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Free article: Creating a more accessible, open and welcoming school environment

After eye-opening experiences as an SBM consultant and coach, Andrew Blench shares observations and suggestions for making schools more welcoming, including stakeholder surveys, physical access improvements and communication reviews.

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Many SBMs are responsible for managing the school site and health and safety, and ‘learning walks’ are a great way of staying on top of this significant and complex remit.…

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Free article: Creating a more accessible, open and welcoming school environment

Published: Wednesday, 28 August 2019 14:07

After eye-opening experiences as an SBM consultant and coach, Andrew Blench shares observations and suggestions for making schools more welcoming, including stakeholder surveys, physical access improvements and communication reviews.

Summary points

  • Research has established a link between schools being welcoming and engaging, and academic progress for children.
  • Most schools consider themselves a friendly and engaging place, but this may not be the perception of their visitors. 
  • Consider physical access to your school. Is the entrance clearly signposted, and are parking spaces accessible?
  • Avoid ‘incongruent communications’, where your stated message is contradicted on other levels, including verbal and non-verbal

I left my role as SBM in a high school to set up as an SBM consultant and coach in 2016. Since then I have visited lots of schools across Yorkshire, Lancashire, the Midlands and London in the course of my work. I had always thought that most schools were friendly, open and welcoming places until I started my current role. What I have found is that some schools are unwelcoming and extremely difficult to engage with as an outsider. This has made me reflect upon what it must be like for those who have to engage on a regular basis with the schools I visit. I am, after all, only visiting for a short period as a consultant, but how do people such as parents, contractors and inspectors experience the school?

Why is this important?

There are a variety of definitions in the dictionary of the word ‘welcome’, but they could be summed up as follows: ‘To receive, with pleasure and positivity, a person, item or thought’. The definitions also draw on the fact that this is an action as well as a noun, that we show this welcome by saying or doing something to express it, such as ‘Welcome stranger! Long-time no see!’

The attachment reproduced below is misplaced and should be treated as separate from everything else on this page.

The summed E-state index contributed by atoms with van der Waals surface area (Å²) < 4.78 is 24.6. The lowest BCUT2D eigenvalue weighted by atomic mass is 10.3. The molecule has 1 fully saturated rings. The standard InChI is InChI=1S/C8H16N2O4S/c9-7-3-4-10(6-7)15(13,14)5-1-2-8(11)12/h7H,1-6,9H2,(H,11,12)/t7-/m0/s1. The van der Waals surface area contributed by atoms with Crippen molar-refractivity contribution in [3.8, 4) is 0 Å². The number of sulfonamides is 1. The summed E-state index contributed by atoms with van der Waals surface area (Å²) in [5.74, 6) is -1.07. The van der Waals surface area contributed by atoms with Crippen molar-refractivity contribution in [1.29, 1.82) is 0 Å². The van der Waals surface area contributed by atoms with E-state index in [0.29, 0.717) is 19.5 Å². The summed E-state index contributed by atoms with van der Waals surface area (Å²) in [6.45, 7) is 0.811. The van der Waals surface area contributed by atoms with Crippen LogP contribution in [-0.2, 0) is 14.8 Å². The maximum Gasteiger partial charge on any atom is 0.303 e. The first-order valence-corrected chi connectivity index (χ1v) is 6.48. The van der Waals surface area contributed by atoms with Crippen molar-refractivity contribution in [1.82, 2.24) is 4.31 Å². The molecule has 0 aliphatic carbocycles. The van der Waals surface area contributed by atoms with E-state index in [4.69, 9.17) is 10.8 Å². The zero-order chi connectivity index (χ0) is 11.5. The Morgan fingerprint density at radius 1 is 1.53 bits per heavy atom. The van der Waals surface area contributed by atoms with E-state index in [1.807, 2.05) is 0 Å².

When we are welcoming of contacts from our key stakeholders, this encourages further contact and repeat engagement with us and our school.

Part of the Ofsted judgement regarding leadership and management is that ‘leaders engage effectively with learners and others in their community, including – where relevant – parents, carers, employers and local services’ (the School inspection handbook (EIF), 2019).

Your school’s results on Parent View will form part of the next Ofsted inspection. One of the 12 statements parents/carers are asked to respond to when completing Parent View is, ‘The school responds well to any concerns I raise’. Where schools are difficult to access or engage with, it is likely that the score will be low in this area.

Research has established a link between schools being welcoming and engaging, and academic progress for children: ‘Reported outcomes of increased parental engagement include improved academic performance; improved relationships between parents, teachers and schools; and increased parental involvement in schools’ (Aston and Grayson, 2013).

Perception versus reality

I imagine that if you asked your school staff how welcoming, friendly and accessible your school is, most would say that it is a friendly place and easy to engage with. But, of course, you would be asking the wrong people. I would suggest that schools conduct, on at a least a bi-annual basis, a stakeholder communications survey that is sent to parents, governors, contractors and service providers. Once the results are received and analysed an action plan can be formed, shared with the survey respondents and implemented (see Form – External communications survey in the Toolkit).

Physical access

While it is important to safeguard the young people at our schools, and to make sure that the site isn’t so accessible that anyone can just walk in, this doesn’t mean that we have to turn them into prisons. I have visited many schools for the first time and been completely perplexed as to how to access the site from the road. Because we work at our schools every day we are used to the access routes, but what is obvious to us isn’t to others. Are there clear external signs directing visitors to the entrance to your grounds, showing them where to park and how to get to reception? Use the principle of a bread crumb trail leading from the point of external access to the reception door, for example painted footsteps on the ground.

If you have gated access operated electronically from reception with an intercom, then how long is reasonable for a visitor to wait for a response after pressing the button? Most people are aware that schools are busy places and that they will not always get a response straight away; however, I have had to wait ten minutes for a response, which I do not think is very welcoming. If you have an electronic access system, are there written instructions next to it saying how to use it? I have visited some schools were there have been a variety of buttons on display with no instructions on how to use them.

Do you tell your visitors in advance about parking arrangements and access to the site? I recently visited a large primary school (600+ pupils), at their invitation, which only had ten visitor parking spaces. These were accessed from a long single-track fenced-in drive which was also used by delivery vehicles. All ten spaces were in use when I arrived, so it would have been helpful for me to know in advance that this was a possibility.